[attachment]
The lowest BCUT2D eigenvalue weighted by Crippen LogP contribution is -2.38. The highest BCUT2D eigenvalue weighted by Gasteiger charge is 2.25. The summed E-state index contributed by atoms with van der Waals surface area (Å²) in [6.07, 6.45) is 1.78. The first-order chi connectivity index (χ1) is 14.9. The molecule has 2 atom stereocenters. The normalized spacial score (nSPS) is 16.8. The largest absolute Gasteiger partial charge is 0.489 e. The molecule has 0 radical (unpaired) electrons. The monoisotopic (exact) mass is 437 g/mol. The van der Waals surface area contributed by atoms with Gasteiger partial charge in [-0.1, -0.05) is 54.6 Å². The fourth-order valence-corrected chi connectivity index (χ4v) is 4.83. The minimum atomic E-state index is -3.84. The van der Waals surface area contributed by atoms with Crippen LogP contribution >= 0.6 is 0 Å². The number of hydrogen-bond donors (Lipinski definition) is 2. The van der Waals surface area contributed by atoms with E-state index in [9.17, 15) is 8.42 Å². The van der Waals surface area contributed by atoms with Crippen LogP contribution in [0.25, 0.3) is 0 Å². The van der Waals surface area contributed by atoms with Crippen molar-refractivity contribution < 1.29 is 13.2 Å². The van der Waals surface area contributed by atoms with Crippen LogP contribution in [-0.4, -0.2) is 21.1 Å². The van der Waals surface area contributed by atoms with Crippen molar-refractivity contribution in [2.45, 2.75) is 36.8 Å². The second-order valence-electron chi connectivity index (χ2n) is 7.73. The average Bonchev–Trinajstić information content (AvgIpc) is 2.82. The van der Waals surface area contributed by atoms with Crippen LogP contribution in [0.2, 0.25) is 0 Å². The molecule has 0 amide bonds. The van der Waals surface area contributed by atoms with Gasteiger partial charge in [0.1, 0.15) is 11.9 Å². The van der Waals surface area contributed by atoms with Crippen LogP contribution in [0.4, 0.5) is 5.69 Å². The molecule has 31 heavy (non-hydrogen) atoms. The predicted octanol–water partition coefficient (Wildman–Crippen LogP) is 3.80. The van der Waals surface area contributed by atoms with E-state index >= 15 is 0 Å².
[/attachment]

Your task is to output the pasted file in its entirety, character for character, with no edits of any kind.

The lowest BCUT2D eigenvalue weighted by Crippen LogP contribution is -2.38. The highest BCUT2D eigenvalue weighted by Gasteiger charge is 2.25. The summed E-state index contributed by atoms with van der Waals surface area (Å²) in [6.07, 6.45) is 1.78. The first-order chi connectivity index (χ1) is 14.9. The molecule has 2 atom stereocenters. The normalized spacial score (nSPS) is 16.8. The largest absolute Gasteiger partial charge is 0.489 e. The molecule has 0 radical (unpaired) electrons. The monoisotopic (exact) mass is 437 g/mol. The van der Waals surface area contributed by atoms with Gasteiger partial charge in [-0.1, -0.05) is 54.6 Å². The fourth-order valence-corrected chi connectivity index (χ4v) is 4.83. The minimum atomic E-state index is -3.84. The van der Waals surface area contributed by atoms with Crippen LogP contribution >= 0.6 is 0 Å². The number of hydrogen-bond donors (Lipinski definition) is 2. The van der Waals surface area contributed by atoms with E-state index in [9.17, 15) is 8.42 Å². The van der Waals surface area contributed by atoms with Crippen LogP contribution in [0.25, 0.3) is 0 Å². The van der Waals surface area contributed by atoms with Crippen molar-refractivity contribution < 1.29 is 13.2 Å². The van der Waals surface area contributed by atoms with Crippen LogP contribution in [-0.4, -0.2) is 21.1 Å². The van der Waals surface area contributed by atoms with Crippen molar-refractivity contribution in [2.45, 2.75) is 36.8 Å². The second-order valence-electron chi connectivity index (χ2n) is 7.73. The average Bonchev–Trinajstić information content (AvgIpc) is 2.82. The van der Waals surface area contributed by atoms with Crippen LogP contribution in [0.2, 0.25) is 0 Å². The molecule has 0 amide bonds. The van der Waals surface area contributed by atoms with Gasteiger partial charge in [0.1, 0.15) is 11.9 Å². The van der Waals surface area contributed by atoms with Crippen LogP contribution in [0.4, 0.5) is 5.69 Å². The molecule has 31 heavy (non-hydrogen) atoms. The predicted octanol–water partition coefficient (Wildman–Crippen LogP) is 3.80. The van der Waals surface area contributed by atoms with E-state index >= 15 is 0 Å².